"You can't arrest him," Harry hollered, "That's Taxi, the ferry house dog."
Harry calmed the dogcatcher with a promise that was soon
made good. The next morning, right by the turnstile, the commuters
discovered a tobacco tin on which hung a large card saying "DONATIONS
FOR TAXI'S LICENSE." As the commuters dropped coins into the can,
Harry complained, "That mutt's made a beggar of me. I beg for broken
milk cartons from the milkman, bones from the butcher's truck and now the
tramp needs a license!" Very soon there was money enough to pay for two
years' licenses and enough left over to buy Taxi the handsomest dog collar
in Orange County.
Taxi felt pretty important as he strutted around the ferry house. It was his territory and he would share it with no other dog. Taxi could be a fearsome sight when he bared his big white teeth. If any passenger's dog put on airs, Taxi would put him in his place with a short, sharp bark or a deep down growl, whichever seemed more appropriate at the time.
Once, Harry patted a French poodle in a car that had stopped to pay the toll. As the car moved onto the ferry, Taxi leaped onto the hood, glaring into the windshield. Both dogs barked ferociously. There was such a ruckus that the driver nearly ran his car off the other end of the ferry. Since then, Harry has been careful to greet no other dogs.
Taxi's jealousy of other dogs came in mighty handy. You may have read the story in the newspaper, but in case you didn't, this is what happened.
It was the kind of foggy evening when you couldn't see your hand in front of your face. The Dutchess was nosing a slow and careful way across the river with an anxious Captain Carroll at the wheel. Taxi stood at the bow, braced on his sturdy sea legs. He enjoyed snapping at the spray and sniffing the fishy smells.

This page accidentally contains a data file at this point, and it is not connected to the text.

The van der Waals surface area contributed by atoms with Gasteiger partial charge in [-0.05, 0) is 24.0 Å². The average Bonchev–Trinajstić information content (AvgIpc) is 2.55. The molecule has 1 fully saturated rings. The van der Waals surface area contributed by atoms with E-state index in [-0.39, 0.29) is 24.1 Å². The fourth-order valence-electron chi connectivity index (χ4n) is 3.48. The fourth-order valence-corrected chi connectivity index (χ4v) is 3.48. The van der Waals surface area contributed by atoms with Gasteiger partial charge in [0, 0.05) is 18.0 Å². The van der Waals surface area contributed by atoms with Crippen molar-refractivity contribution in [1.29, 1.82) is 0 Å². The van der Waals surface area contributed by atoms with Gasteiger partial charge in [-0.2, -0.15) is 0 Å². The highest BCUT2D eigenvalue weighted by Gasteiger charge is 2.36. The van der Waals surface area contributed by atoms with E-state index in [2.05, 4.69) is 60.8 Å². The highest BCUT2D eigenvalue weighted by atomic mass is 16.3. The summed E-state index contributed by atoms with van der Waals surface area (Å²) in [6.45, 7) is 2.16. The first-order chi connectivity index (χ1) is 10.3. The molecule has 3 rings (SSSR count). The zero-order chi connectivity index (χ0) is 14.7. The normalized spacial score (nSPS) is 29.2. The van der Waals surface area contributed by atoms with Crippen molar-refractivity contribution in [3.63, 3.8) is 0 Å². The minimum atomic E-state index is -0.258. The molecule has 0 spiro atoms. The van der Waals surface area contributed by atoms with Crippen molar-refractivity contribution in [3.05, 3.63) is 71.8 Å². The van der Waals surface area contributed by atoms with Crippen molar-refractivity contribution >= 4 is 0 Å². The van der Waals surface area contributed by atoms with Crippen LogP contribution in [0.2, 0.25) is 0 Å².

Suddenly, something out there caught Taxi's attention and he launched a mighty concert of fierce growling and barking. One of the deck hands tried to calm him down, but Taxi kept it up. A passenger patted him, "What's up, Taxi? Seen a ghost out there?" But the barking went on. Captain Carroll heard Taxi's rumpus. He opened the pilot house window and called down, but even he couldn't pacify Taxi. Captain Carroll sensed that something unusual was happening. He switched on the floodlight, but the beam just bounced off the wall of fog. Taxi's barking grew more frantic.
"Something's wrong," thought the disturbed Captain and he rang two bells, the signal to the engine room to stop. Then, dead ahead, the outline of a rowboat with a man and a dog loomed out of the fog. Captain Carroll rang the emergency cow bell, signal for the engineer to back up strong. The engines roared to life and the Dutchess groaned as she went into reverse... just in time. Taxi would not stop barking until the man and the dog were far from him, on the other shore. Gratefully, Captain Carroll added Taxi's bark to his collection of signals.
The news spread fast. Reporters arrived to get an on-the-spot story. Newspaper headlines read, MUTT SAVES MAN. The glowing accounts of Taxi's intelligence and heroism would have made his head swell if he could have read them. (Taxi knew any number of things, but he never did get around to learning to read.)
Rudy drove Taxi uptown to have his picture taken with the mayor of Newburgh. When they got back everyone was out to greet the fabulous dog. Jake was there with a big, juicy soup bone. Rudy's children were waiting with a bright, blue ribbon. Harry presented Taxi with a T-bone steak. Captain Carroll had a special silver medal made to hang on Taxi's collar. The medal was engraved with an anchor and the words HONORARY CREW MEMBER. Taxi grinned and barked his famous bark.
The ferry isn't running any more. A shiny Newburgh/Beacon bridge now spans the Hudson River. But if you don't believe in ferry tales just go on up to where the ferry house was and ask the folks there about Taxi, the fabulous mutt!
Taxi in the news: